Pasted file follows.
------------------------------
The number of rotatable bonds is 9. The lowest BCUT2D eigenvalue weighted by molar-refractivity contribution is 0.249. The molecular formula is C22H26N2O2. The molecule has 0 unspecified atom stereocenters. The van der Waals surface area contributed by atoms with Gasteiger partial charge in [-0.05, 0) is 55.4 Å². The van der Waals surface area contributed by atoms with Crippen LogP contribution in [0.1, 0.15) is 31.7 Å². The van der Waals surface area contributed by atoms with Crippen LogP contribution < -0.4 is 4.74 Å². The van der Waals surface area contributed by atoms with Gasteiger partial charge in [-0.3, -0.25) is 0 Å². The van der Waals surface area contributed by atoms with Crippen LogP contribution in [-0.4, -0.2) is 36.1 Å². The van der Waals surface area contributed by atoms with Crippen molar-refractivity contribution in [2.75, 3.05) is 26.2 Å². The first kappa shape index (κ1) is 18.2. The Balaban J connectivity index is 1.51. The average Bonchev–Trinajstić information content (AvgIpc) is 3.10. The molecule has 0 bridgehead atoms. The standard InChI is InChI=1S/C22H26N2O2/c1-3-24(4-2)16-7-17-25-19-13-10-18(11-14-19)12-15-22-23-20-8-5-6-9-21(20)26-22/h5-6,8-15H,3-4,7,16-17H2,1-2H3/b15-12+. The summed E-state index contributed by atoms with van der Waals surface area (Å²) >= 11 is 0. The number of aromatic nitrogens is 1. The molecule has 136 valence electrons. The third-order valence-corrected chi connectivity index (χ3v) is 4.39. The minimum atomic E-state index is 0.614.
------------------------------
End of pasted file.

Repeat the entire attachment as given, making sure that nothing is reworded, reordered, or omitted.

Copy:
The number of rotatable bonds is 9. The lowest BCUT2D eigenvalue weighted by molar-refractivity contribution is 0.249. The molecular formula is C22H26N2O2. The molecule has 0 unspecified atom stereocenters. The van der Waals surface area contributed by atoms with Gasteiger partial charge in [-0.05, 0) is 55.4 Å². The van der Waals surface area contributed by atoms with Crippen LogP contribution in [0.1, 0.15) is 31.7 Å². The van der Waals surface area contributed by atoms with Crippen LogP contribution < -0.4 is 4.74 Å². The van der Waals surface area contributed by atoms with Gasteiger partial charge in [-0.3, -0.25) is 0 Å². The van der Waals surface area contributed by atoms with Crippen LogP contribution in [-0.4, -0.2) is 36.1 Å². The van der Waals surface area contributed by atoms with Crippen molar-refractivity contribution in [2.75, 3.05) is 26.2 Å². The first kappa shape index (κ1) is 18.2. The Balaban J connectivity index is 1.51. The average Bonchev–Trinajstić information content (AvgIpc) is 3.10. The molecule has 0 bridgehead atoms. The standard InChI is InChI=1S/C22H26N2O2/c1-3-24(4-2)16-7-17-25-19-13-10-18(11-14-19)12-15-22-23-20-8-5-6-9-21(20)26-22/h5-6,8-15H,3-4,7,16-17H2,1-2H3/b15-12+. The summed E-state index contributed by atoms with van der Waals surface area (Å²) >= 11 is 0. The number of aromatic nitrogens is 1. The molecule has 136 valence electrons. The third-order valence-corrected chi connectivity index (χ3v) is 4.39. The minimum atomic E-state index is 0.614.